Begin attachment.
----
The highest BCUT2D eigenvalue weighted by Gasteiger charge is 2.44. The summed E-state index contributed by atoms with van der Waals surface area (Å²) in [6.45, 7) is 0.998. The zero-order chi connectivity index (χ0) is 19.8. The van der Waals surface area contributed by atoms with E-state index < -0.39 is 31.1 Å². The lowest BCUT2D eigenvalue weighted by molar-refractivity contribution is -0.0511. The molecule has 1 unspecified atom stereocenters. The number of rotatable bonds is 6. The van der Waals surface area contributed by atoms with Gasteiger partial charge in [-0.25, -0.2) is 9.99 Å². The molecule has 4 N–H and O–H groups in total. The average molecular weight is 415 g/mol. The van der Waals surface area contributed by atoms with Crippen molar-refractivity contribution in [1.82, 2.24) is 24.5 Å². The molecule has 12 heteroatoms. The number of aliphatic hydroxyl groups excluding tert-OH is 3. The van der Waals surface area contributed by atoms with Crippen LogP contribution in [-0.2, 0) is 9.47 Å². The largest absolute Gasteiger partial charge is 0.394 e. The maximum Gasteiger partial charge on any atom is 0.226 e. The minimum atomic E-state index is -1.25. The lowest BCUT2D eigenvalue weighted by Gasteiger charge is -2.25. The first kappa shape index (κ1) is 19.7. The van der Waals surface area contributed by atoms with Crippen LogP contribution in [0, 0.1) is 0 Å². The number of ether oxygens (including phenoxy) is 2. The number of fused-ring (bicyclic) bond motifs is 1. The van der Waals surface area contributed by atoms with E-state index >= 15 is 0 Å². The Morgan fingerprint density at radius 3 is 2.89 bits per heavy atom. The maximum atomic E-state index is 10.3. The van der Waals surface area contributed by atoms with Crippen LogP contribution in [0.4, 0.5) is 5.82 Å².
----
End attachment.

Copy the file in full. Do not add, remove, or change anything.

The highest BCUT2D eigenvalue weighted by Gasteiger charge is 2.44. The summed E-state index contributed by atoms with van der Waals surface area (Å²) in [6.45, 7) is 0.998. The zero-order chi connectivity index (χ0) is 19.8. The van der Waals surface area contributed by atoms with E-state index < -0.39 is 31.1 Å². The lowest BCUT2D eigenvalue weighted by molar-refractivity contribution is -0.0511. The molecule has 1 unspecified atom stereocenters. The number of rotatable bonds is 6. The van der Waals surface area contributed by atoms with Gasteiger partial charge in [-0.25, -0.2) is 9.99 Å². The molecule has 4 N–H and O–H groups in total. The average molecular weight is 415 g/mol. The van der Waals surface area contributed by atoms with Crippen molar-refractivity contribution in [1.82, 2.24) is 24.5 Å². The molecule has 12 heteroatoms. The number of aliphatic hydroxyl groups excluding tert-OH is 3. The van der Waals surface area contributed by atoms with Crippen LogP contribution in [-0.2, 0) is 9.47 Å². The largest absolute Gasteiger partial charge is 0.394 e. The maximum Gasteiger partial charge on any atom is 0.226 e. The minimum atomic E-state index is -1.25. The lowest BCUT2D eigenvalue weighted by Gasteiger charge is -2.25. The first kappa shape index (κ1) is 19.7. The van der Waals surface area contributed by atoms with Crippen LogP contribution in [0, 0.1) is 0 Å². The number of ether oxygens (including phenoxy) is 2. The number of fused-ring (bicyclic) bond motifs is 1. The van der Waals surface area contributed by atoms with E-state index >= 15 is 0 Å². The Morgan fingerprint density at radius 3 is 2.89 bits per heavy atom. The maximum atomic E-state index is 10.3. The van der Waals surface area contributed by atoms with Crippen LogP contribution in [0.4, 0.5) is 5.82 Å².